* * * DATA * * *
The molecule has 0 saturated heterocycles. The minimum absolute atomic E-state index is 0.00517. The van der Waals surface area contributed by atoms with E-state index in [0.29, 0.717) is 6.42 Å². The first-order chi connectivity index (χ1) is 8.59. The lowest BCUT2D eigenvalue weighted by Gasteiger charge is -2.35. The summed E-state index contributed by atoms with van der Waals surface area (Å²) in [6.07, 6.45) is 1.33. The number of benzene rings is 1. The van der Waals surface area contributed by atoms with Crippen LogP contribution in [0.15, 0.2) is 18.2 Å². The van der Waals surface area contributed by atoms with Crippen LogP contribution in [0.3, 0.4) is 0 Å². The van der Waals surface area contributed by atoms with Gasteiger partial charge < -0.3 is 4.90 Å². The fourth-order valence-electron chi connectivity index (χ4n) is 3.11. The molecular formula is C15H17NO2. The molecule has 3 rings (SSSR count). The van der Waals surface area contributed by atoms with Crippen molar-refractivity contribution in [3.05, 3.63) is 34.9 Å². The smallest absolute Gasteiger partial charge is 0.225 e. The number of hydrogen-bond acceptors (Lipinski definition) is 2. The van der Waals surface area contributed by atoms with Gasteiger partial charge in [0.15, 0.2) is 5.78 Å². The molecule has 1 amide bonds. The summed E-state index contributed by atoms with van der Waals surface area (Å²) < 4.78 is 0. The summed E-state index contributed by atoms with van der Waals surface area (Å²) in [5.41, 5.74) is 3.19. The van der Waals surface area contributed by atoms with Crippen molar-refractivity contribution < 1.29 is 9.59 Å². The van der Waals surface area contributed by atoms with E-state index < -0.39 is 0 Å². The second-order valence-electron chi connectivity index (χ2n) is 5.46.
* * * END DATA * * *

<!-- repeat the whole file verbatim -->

The molecule has 0 saturated heterocycles. The minimum absolute atomic E-state index is 0.00517. The van der Waals surface area contributed by atoms with E-state index in [0.29, 0.717) is 6.42 Å². The first-order chi connectivity index (χ1) is 8.59. The lowest BCUT2D eigenvalue weighted by Gasteiger charge is -2.35. The summed E-state index contributed by atoms with van der Waals surface area (Å²) in [6.07, 6.45) is 1.33. The number of benzene rings is 1. The van der Waals surface area contributed by atoms with Crippen LogP contribution in [0.15, 0.2) is 18.2 Å². The van der Waals surface area contributed by atoms with Crippen LogP contribution in [0.3, 0.4) is 0 Å². The van der Waals surface area contributed by atoms with Gasteiger partial charge < -0.3 is 4.90 Å². The fourth-order valence-electron chi connectivity index (χ4n) is 3.11. The molecular formula is C15H17NO2. The molecule has 3 rings (SSSR count). The van der Waals surface area contributed by atoms with Crippen molar-refractivity contribution in [3.05, 3.63) is 34.9 Å². The smallest absolute Gasteiger partial charge is 0.225 e. The number of hydrogen-bond acceptors (Lipinski definition) is 2. The van der Waals surface area contributed by atoms with Gasteiger partial charge in [0.15, 0.2) is 5.78 Å². The molecule has 1 amide bonds. The summed E-state index contributed by atoms with van der Waals surface area (Å²) < 4.78 is 0. The summed E-state index contributed by atoms with van der Waals surface area (Å²) in [5.41, 5.74) is 3.19. The van der Waals surface area contributed by atoms with Crippen molar-refractivity contribution < 1.29 is 9.59 Å². The van der Waals surface area contributed by atoms with E-state index < -0.39 is 0 Å². The second-order valence-electron chi connectivity index (χ2n) is 5.46.